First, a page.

Item 29 amends paragraph 47B(1)(c) of the Family Assistance Administration Act to take into account that an individual ceasing to be the primary carer of a child can also result in the need to reassess an individual’s baby bonus, notwithstanding that the child may still be an FTB child of the individual.

 

For example, if an individual’s percentage of care changes from 100 per cent care to 40 per cent care in the first 26 weeks following the birth of the child and another individual is the primary carer of the child under new subsection 36(8) of the Family Assistance Act, the child may still be an FTB child of the first individual.  However, the first individual is no longer the primary carer of the child.  Paragraph 47B(1)(c) is repealed and substituted with the requirement that, as a result of the change of care, the child ceases to be an FTB child of the individual or neither the individual or the individual’s partner is the primary carer of the child.

 

The amendment made by item 29 will commence on the later of 1 January 2011 and the time the Paid Parental Leave Act 2010 commences.  However, the amendment made by item 29 will not affect a claim for baby bonus made before 1 January 2011.

 

Early claims for FTB, baby bonus and maternity immunisation allowance

 

Items 19 to 23 and items 27 and 28 amend the Family Assistance Administration Act to enable a person to claim FTB, baby bonus and maternity immunisation allowance in respect of a child up to 97 days before the child is expected to become their FTB child (which would happen when a child is born or adopted or otherwise entrusted into the person’s care).  This is consistent with the capacity for a person to claim parental leave pay up to 97 days before the expected date of birth or adoption of their child.  This alignment would enable a person to claim all relevant payments from the Family Assistance Office at the same time.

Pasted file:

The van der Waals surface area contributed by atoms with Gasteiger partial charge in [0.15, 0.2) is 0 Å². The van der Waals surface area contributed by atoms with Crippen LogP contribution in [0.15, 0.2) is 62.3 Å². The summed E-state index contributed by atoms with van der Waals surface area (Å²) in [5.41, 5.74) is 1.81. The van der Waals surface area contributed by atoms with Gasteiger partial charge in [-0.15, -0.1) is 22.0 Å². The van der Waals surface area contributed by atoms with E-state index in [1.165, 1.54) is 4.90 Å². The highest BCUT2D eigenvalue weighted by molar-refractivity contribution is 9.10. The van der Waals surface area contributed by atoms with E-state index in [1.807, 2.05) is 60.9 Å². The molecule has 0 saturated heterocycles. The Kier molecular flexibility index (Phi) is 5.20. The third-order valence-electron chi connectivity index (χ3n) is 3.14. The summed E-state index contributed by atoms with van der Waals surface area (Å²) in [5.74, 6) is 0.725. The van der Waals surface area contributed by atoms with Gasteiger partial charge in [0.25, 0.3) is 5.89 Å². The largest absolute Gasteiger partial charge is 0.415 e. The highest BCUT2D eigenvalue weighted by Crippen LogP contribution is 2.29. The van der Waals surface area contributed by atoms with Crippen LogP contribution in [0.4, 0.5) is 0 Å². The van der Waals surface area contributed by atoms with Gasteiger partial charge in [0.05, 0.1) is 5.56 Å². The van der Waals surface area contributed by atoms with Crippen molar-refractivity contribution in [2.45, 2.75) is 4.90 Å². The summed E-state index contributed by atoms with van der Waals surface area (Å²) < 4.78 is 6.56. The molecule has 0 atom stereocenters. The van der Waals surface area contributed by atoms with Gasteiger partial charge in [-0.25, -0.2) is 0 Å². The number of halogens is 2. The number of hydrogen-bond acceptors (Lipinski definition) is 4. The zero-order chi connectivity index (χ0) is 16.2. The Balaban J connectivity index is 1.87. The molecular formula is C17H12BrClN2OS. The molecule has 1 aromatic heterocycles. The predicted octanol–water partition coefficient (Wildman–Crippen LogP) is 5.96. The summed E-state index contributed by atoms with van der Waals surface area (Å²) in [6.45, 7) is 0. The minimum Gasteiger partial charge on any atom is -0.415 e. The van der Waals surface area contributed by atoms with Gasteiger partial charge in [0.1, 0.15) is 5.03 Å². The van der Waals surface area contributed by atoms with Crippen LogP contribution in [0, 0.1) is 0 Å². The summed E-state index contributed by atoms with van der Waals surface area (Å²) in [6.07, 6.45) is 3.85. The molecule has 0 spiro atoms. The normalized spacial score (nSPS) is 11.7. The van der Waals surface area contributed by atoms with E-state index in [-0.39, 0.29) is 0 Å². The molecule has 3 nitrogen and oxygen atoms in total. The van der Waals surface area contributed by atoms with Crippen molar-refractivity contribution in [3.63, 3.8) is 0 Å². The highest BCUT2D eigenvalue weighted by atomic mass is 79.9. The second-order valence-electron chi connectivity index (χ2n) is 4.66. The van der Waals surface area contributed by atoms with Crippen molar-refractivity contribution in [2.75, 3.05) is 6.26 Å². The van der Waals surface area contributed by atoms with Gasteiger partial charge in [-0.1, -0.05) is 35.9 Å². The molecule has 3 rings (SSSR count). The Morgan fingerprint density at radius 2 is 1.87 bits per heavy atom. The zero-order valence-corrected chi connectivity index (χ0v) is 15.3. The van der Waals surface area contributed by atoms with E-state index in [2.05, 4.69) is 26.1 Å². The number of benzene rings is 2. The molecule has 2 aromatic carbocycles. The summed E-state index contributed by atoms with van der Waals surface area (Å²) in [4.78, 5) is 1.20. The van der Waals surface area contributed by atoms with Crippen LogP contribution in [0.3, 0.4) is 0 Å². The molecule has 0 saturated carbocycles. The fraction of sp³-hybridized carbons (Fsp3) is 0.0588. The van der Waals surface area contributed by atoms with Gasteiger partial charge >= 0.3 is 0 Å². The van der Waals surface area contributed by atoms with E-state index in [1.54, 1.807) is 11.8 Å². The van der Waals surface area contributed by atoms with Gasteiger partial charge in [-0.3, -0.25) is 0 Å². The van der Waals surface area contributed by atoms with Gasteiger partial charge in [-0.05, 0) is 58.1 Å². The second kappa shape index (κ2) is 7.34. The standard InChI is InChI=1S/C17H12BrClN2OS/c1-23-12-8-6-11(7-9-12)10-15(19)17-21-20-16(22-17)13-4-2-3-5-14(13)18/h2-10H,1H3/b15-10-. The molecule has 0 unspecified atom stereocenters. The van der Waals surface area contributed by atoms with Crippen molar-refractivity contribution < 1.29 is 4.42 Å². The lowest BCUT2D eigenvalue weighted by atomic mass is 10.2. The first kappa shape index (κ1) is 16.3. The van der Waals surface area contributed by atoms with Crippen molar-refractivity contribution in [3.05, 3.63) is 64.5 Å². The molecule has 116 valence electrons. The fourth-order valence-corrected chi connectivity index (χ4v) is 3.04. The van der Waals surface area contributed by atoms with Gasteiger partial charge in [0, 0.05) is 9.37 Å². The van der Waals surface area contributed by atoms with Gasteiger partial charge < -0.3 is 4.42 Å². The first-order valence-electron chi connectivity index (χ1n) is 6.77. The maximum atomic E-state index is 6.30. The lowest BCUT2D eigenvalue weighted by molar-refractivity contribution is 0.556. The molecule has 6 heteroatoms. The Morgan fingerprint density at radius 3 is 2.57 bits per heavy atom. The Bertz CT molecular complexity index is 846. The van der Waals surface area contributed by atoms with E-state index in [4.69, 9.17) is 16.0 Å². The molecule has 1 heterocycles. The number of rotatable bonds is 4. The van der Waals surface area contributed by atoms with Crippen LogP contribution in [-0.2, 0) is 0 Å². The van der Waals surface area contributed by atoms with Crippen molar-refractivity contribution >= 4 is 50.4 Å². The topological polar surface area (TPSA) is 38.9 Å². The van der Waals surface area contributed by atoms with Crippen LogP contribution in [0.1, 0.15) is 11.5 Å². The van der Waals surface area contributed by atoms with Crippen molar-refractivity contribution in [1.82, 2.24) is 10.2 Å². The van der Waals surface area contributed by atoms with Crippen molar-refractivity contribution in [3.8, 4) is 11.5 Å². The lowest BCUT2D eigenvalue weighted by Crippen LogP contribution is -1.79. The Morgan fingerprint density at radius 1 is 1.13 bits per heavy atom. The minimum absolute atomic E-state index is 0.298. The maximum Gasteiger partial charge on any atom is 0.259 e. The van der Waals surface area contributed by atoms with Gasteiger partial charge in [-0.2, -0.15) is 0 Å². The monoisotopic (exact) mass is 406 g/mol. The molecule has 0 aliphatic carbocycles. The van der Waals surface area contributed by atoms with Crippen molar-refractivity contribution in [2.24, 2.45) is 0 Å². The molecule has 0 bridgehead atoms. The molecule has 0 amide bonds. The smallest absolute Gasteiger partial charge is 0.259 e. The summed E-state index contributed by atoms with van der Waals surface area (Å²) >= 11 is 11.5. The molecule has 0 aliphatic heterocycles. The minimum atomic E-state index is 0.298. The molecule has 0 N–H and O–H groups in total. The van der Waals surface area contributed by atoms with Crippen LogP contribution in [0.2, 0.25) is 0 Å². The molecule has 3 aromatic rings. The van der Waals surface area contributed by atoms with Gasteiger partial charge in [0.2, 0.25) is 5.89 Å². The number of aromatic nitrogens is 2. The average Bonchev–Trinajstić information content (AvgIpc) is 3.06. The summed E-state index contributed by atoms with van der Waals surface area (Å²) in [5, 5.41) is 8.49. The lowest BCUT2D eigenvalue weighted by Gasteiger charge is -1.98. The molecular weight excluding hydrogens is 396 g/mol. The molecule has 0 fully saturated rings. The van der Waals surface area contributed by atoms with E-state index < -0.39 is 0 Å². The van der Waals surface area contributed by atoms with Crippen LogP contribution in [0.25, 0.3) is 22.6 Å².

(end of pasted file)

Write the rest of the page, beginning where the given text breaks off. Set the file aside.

Item 19 inserts a new definition of early claim day into subsection 3(1) of the Family Assistance Administration Act.  This concept would be relevant in relation to a claim for FTB by instalment, a claim for baby bonus in normal circumstances and a claim for maternity immunisation allowance in normal circumstances.  The early claim day would be the day occurring 97 days before the day that the child to whom the claim relates is expected to become an FTB child of the claimant.

 

Item 20 inserts a new definition of parental leave pay into subsection 3(1).  This term is defined as having the same meaning as in the new Paid Parental Leave Act 2010 .

 

The only way a person can become entitled to a family assistance payment is to make an effective claim for the payment.  Under section 7 of the Family Assistance Administration Act, for example, a claim for FTB is effective if it meets prescribed requirements.  Item 21 inserts a new subsection 7(3) which provides that a claim for FTB is not effective if made before the early claim day.  Item 23 makes a similar amendment to section 38, which deals with claims for baby bonus and maternity immunisation allowance.

 

Item 22 inserts a new section 15B into the Family Assistance Administration Act.  New section 15B prevents the Secretary from determining an early claim for FTB by instalment (in respect of a child who is not yet an FTB child of the claimant) where the Secretary is satisfied that, at the time the determination would otherwise be made, the claimant is likely to become eligible for FTB were the child to become an FTB child of the claimant.  This deferral rule would not apply if the claimant is unlikely to be eligible even when the child in respect of whom the payment is claimed becomes an FTB child of the claimant.  This might be the case, for example, where the claimant does not meet the residence requirements and there is nothing to suggest that this situation will change by the time the child in respect of whom the claim has been made becomes an FTB child.  The claim would be rejected in these circumstances.

 

Where the conditions in new section 15B are met, determination of the claim must be deferred until the earlier of:

 

·          the time when the child becomes an FTB child of the claimant or is stillborn; or